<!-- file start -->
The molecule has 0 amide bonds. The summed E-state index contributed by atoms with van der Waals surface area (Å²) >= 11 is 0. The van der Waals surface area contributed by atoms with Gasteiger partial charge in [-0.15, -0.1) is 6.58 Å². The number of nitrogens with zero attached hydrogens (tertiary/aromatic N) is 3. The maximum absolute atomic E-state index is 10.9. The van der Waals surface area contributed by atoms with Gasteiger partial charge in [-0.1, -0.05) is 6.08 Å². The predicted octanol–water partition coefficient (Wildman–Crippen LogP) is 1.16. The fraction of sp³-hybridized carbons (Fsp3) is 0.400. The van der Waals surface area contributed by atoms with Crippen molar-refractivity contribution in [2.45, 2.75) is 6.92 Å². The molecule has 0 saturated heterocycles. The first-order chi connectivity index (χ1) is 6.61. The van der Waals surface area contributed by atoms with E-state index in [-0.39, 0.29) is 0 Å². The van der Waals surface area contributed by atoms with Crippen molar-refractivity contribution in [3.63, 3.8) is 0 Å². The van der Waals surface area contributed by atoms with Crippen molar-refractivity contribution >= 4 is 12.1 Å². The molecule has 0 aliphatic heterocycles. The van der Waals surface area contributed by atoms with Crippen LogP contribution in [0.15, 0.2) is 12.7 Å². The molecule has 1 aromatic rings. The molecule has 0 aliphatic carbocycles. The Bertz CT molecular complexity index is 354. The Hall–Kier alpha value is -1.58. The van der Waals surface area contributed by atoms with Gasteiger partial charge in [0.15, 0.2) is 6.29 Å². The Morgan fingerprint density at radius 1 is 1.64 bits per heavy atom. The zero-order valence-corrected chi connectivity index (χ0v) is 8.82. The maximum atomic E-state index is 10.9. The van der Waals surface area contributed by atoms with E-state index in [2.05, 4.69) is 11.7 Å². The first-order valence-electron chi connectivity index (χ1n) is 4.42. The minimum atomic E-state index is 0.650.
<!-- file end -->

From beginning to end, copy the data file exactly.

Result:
The molecule has 0 amide bonds. The summed E-state index contributed by atoms with van der Waals surface area (Å²) >= 11 is 0. The van der Waals surface area contributed by atoms with Gasteiger partial charge in [-0.15, -0.1) is 6.58 Å². The number of nitrogens with zero attached hydrogens (tertiary/aromatic N) is 3. The maximum absolute atomic E-state index is 10.9. The van der Waals surface area contributed by atoms with Gasteiger partial charge in [-0.1, -0.05) is 6.08 Å². The predicted octanol–water partition coefficient (Wildman–Crippen LogP) is 1.16. The fraction of sp³-hybridized carbons (Fsp3) is 0.400. The van der Waals surface area contributed by atoms with Crippen molar-refractivity contribution in [2.45, 2.75) is 6.92 Å². The molecule has 0 saturated heterocycles. The first-order chi connectivity index (χ1) is 6.61. The van der Waals surface area contributed by atoms with E-state index in [-0.39, 0.29) is 0 Å². The van der Waals surface area contributed by atoms with Crippen molar-refractivity contribution in [3.63, 3.8) is 0 Å². The van der Waals surface area contributed by atoms with Crippen molar-refractivity contribution >= 4 is 12.1 Å². The molecule has 0 aliphatic heterocycles. The van der Waals surface area contributed by atoms with Crippen LogP contribution in [0.15, 0.2) is 12.7 Å². The molecule has 1 aromatic rings. The molecule has 0 aliphatic carbocycles. The Bertz CT molecular complexity index is 354. The Hall–Kier alpha value is -1.58. The van der Waals surface area contributed by atoms with Gasteiger partial charge in [0.15, 0.2) is 6.29 Å². The Morgan fingerprint density at radius 1 is 1.64 bits per heavy atom. The zero-order valence-corrected chi connectivity index (χ0v) is 8.82. The maximum atomic E-state index is 10.9. The van der Waals surface area contributed by atoms with E-state index in [2.05, 4.69) is 11.7 Å². The first-order valence-electron chi connectivity index (χ1n) is 4.42. The minimum atomic E-state index is 0.650.